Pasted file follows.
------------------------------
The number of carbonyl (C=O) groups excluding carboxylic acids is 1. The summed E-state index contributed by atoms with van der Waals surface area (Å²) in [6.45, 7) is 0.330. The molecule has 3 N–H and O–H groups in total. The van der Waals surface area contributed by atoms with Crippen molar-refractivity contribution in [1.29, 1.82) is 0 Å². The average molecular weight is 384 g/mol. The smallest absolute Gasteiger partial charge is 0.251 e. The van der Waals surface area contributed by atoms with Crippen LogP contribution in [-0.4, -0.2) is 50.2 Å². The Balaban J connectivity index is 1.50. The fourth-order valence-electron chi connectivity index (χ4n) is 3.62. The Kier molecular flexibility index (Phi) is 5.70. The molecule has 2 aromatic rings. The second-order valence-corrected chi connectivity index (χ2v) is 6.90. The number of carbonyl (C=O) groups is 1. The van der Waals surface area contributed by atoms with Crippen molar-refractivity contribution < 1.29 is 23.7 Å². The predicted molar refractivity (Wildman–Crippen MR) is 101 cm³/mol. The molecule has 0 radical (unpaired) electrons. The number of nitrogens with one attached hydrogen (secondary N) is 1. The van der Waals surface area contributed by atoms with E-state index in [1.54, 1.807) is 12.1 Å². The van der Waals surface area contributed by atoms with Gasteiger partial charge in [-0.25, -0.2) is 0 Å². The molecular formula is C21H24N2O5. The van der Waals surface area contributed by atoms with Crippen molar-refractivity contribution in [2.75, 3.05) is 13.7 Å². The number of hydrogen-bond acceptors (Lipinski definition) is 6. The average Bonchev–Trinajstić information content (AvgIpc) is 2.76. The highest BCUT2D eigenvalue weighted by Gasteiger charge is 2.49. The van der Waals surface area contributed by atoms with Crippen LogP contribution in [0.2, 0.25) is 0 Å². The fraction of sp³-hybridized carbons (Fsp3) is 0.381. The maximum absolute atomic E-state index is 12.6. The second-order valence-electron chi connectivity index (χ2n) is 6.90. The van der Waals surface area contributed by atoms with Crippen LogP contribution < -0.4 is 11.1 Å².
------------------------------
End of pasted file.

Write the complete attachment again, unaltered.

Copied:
The number of carbonyl (C=O) groups excluding carboxylic acids is 1. The summed E-state index contributed by atoms with van der Waals surface area (Å²) in [6.45, 7) is 0.330. The molecule has 3 N–H and O–H groups in total. The van der Waals surface area contributed by atoms with Crippen molar-refractivity contribution in [1.29, 1.82) is 0 Å². The average molecular weight is 384 g/mol. The smallest absolute Gasteiger partial charge is 0.251 e. The van der Waals surface area contributed by atoms with Crippen LogP contribution in [-0.4, -0.2) is 50.2 Å². The Balaban J connectivity index is 1.50. The fourth-order valence-electron chi connectivity index (χ4n) is 3.62. The Kier molecular flexibility index (Phi) is 5.70. The molecule has 2 aromatic rings. The second-order valence-corrected chi connectivity index (χ2v) is 6.90. The number of carbonyl (C=O) groups is 1. The van der Waals surface area contributed by atoms with Crippen molar-refractivity contribution < 1.29 is 23.7 Å². The predicted molar refractivity (Wildman–Crippen MR) is 101 cm³/mol. The molecule has 0 radical (unpaired) electrons. The number of nitrogens with one attached hydrogen (secondary N) is 1. The van der Waals surface area contributed by atoms with E-state index in [1.54, 1.807) is 12.1 Å². The van der Waals surface area contributed by atoms with Gasteiger partial charge in [-0.25, -0.2) is 0 Å². The molecular formula is C21H24N2O5. The van der Waals surface area contributed by atoms with Crippen molar-refractivity contribution in [2.75, 3.05) is 13.7 Å². The number of hydrogen-bond acceptors (Lipinski definition) is 6. The average Bonchev–Trinajstić information content (AvgIpc) is 2.76. The highest BCUT2D eigenvalue weighted by Gasteiger charge is 2.49. The van der Waals surface area contributed by atoms with Crippen LogP contribution in [0.2, 0.25) is 0 Å². The fraction of sp³-hybridized carbons (Fsp3) is 0.381. The maximum absolute atomic E-state index is 12.6. The second-order valence-electron chi connectivity index (χ2n) is 6.90. The van der Waals surface area contributed by atoms with Crippen LogP contribution < -0.4 is 11.1 Å².